Examining the influence of biological and psychological factors on cognitive performance in chronic fatigue syndrome: A randomized, double-blind, placebo-controlled, crossover study

Smith, S and Sullivan, K (2003) Examining the influence of biological and psychological factors on cognitive performance in chronic fatigue syndrome: A randomized, double-blind, placebo-controlled, crossover study. International Journal of Behavioral Medicine, 10 2: 162-173. doi:10.1207/S15327558IJBM1002_05


Author Smith, S
Sullivan, K
Title Examining the influence of biological and psychological factors on cognitive performance in chronic fatigue syndrome: A randomized, double-blind, placebo-controlled, crossover study
Journal name International Journal of Behavioral Medicine   Check publisher's open access policy
ISSN 1070-5503
Publication date 2003-01-01
Year available 2003
Sub-type Article (original research)
DOI 10.1207/S15327558IJBM1002_05
Open Access Status
Volume 10
Issue 2
Start page 162
End page 173
Total pages 12
Place of publication Mahwah
Publisher Lawrence Erlbaum Assoc Inc
Language eng
Abstract The pathophysiology of chronic fatigue syndrome (CFS) remains unclear; however, both biological and psychological factors have been implicated in establishing or maintaining this condition. People with CFS report significant and disabling cognitive difficulties such as impaired concentration that in some cases are exacerbated by exposure to chemical triggers. The aim of this study was to determine if neuropsychological deficits in CFS are triggered by exposure to chemicals, or perceptions about the properties of these substances. Participants were 36 people with a primary diagnosis of CFS, defined according to Centers for Disease Control (CDC) criteria. A randomized, double-blind, placebo-controlled, crossover design was used, with objective assessment of neuropsychological function and participant rating of substance type, before and after exposure to placebo or chemical trigger. Results showed decrements in neuropsychological tests scores on three out of four outcome measures when participants rated the substance they had been exposed to as chemical. No change in performance was found based on actual substance type. These results suggest that cognitive attributions about exposure substances in people with CFS may be associated with worse performance on neuropsychological tasks. In addition, these findings suggest that psychological interventions aimed at modifying substance-related cognitions may reduce some symptoms of CFS.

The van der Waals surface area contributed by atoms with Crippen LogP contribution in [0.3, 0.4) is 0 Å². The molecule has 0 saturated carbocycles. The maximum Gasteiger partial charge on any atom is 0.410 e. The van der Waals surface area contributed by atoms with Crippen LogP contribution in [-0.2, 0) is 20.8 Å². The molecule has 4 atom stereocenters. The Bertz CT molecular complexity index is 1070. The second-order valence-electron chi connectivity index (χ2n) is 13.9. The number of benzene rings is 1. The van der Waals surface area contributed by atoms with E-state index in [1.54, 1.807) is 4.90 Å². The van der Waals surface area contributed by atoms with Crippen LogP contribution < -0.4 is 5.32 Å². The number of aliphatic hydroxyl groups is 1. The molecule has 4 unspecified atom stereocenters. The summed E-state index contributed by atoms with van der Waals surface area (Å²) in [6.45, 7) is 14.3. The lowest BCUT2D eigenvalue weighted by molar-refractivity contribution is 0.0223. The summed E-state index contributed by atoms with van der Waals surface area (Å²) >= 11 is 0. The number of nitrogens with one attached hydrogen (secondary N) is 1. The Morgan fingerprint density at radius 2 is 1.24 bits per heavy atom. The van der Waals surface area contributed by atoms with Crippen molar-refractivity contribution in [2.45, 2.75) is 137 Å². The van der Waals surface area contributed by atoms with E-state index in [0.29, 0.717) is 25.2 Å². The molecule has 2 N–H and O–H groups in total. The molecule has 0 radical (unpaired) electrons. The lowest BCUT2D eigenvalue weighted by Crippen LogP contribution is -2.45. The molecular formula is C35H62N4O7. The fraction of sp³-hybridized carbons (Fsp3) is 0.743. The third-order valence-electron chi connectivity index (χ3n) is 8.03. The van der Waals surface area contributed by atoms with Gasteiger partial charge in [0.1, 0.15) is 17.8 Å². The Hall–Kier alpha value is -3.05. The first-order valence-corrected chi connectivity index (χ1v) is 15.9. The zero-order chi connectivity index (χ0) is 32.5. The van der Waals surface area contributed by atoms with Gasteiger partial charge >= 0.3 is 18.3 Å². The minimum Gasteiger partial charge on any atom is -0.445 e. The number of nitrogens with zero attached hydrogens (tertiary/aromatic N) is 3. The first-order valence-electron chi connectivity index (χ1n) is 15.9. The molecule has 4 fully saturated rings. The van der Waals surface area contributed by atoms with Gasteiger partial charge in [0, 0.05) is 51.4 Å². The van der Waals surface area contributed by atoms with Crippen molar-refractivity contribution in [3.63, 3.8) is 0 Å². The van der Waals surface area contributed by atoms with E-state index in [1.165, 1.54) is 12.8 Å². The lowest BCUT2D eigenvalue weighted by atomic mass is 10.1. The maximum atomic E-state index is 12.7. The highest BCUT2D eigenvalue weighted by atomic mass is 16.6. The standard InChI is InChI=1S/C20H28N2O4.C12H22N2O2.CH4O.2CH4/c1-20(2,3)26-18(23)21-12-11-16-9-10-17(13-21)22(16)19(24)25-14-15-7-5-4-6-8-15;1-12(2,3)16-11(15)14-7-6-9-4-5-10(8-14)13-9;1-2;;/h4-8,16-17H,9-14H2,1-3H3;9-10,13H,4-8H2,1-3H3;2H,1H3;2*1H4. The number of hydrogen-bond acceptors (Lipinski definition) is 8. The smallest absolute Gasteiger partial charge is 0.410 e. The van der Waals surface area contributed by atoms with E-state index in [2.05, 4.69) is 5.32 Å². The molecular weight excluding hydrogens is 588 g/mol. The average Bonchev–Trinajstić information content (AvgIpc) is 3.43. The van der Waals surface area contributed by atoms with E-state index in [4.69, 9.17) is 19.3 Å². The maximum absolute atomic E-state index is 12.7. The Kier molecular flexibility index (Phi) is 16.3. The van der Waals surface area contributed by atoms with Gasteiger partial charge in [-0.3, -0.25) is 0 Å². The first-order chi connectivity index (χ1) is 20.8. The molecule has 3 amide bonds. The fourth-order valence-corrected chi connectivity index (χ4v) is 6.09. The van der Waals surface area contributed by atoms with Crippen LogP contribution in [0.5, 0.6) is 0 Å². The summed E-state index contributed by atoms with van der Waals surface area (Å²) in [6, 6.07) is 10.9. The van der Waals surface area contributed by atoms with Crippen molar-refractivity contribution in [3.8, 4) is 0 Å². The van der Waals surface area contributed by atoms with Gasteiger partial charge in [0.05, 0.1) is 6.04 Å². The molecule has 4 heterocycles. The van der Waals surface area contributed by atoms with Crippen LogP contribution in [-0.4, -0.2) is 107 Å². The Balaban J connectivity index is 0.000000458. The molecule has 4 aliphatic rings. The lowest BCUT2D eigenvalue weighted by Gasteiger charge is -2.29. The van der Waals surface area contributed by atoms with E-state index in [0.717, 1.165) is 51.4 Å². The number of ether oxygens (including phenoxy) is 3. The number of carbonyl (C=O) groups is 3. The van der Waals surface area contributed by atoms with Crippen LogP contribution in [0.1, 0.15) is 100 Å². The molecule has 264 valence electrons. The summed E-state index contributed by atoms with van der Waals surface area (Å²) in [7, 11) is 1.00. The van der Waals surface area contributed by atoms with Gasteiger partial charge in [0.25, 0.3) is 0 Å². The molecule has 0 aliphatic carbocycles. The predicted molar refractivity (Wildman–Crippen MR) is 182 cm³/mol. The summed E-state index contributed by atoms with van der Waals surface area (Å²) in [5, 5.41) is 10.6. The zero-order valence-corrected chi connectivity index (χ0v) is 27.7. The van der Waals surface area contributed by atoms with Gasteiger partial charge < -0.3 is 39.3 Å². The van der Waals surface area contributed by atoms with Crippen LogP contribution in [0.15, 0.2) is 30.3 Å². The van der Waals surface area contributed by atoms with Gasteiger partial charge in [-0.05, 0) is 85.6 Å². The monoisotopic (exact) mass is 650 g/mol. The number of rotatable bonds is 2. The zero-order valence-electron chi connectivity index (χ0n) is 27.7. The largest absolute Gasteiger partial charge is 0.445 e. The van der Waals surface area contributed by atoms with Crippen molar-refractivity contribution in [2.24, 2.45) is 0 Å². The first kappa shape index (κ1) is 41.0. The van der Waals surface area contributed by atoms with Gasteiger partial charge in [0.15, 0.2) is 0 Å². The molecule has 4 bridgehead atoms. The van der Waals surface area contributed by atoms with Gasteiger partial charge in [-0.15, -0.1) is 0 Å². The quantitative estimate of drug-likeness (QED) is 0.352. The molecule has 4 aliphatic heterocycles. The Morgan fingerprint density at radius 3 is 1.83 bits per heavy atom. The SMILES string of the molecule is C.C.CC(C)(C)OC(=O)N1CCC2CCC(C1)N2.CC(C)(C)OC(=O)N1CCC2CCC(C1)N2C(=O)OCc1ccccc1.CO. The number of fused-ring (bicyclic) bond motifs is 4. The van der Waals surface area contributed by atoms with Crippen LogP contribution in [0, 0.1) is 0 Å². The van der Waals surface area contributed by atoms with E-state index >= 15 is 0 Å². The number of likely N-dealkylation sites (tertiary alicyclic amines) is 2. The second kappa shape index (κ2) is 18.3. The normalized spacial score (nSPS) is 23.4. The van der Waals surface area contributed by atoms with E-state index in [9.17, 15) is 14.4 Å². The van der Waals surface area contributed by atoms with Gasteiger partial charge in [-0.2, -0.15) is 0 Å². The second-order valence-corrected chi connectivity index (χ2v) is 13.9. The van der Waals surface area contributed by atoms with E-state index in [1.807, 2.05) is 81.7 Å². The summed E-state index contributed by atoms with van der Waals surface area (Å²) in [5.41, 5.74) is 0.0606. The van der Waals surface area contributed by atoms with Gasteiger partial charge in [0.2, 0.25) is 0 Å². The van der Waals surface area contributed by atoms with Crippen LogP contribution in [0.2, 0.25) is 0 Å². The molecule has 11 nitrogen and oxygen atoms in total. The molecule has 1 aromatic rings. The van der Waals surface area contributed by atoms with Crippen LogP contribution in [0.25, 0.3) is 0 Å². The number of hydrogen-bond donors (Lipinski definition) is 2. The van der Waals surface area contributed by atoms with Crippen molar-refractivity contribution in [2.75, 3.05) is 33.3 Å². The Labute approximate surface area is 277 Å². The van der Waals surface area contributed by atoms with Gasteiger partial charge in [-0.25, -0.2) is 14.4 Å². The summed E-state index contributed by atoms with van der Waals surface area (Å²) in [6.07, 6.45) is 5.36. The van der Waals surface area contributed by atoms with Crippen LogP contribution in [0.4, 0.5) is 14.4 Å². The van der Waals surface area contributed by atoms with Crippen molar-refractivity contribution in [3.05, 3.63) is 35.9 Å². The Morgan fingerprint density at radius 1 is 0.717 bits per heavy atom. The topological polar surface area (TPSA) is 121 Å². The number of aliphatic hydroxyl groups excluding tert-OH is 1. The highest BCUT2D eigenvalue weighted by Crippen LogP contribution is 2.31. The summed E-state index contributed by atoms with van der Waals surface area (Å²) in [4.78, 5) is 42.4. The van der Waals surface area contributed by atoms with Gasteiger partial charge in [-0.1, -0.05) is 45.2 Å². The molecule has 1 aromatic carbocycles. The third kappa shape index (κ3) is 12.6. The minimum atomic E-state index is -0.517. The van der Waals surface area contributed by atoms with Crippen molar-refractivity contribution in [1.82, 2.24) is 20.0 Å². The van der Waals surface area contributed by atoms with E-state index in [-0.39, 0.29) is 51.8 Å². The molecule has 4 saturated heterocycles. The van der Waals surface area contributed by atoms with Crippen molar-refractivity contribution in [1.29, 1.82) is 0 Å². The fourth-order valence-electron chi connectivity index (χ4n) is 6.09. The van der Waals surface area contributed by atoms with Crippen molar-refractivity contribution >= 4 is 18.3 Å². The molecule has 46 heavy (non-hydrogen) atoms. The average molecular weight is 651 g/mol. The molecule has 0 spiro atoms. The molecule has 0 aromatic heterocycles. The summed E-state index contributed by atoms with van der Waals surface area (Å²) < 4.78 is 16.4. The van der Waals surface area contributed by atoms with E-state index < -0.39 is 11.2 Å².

Keyword Psychology, Clinical
Chemical-sensitivity
Chamber Challenges
Provocation
Memory
Abnormalities
Exposure
Deficits
Tests
Q-Index Code C1
Q-Index Status Provisional Code
Institutional Status Unknown

Document type: Journal Article
Sub-type: Article (original research)
Collection: School of Psychology Publications
 
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Created: Mon, 13 Aug 2007, 23:36:24 EST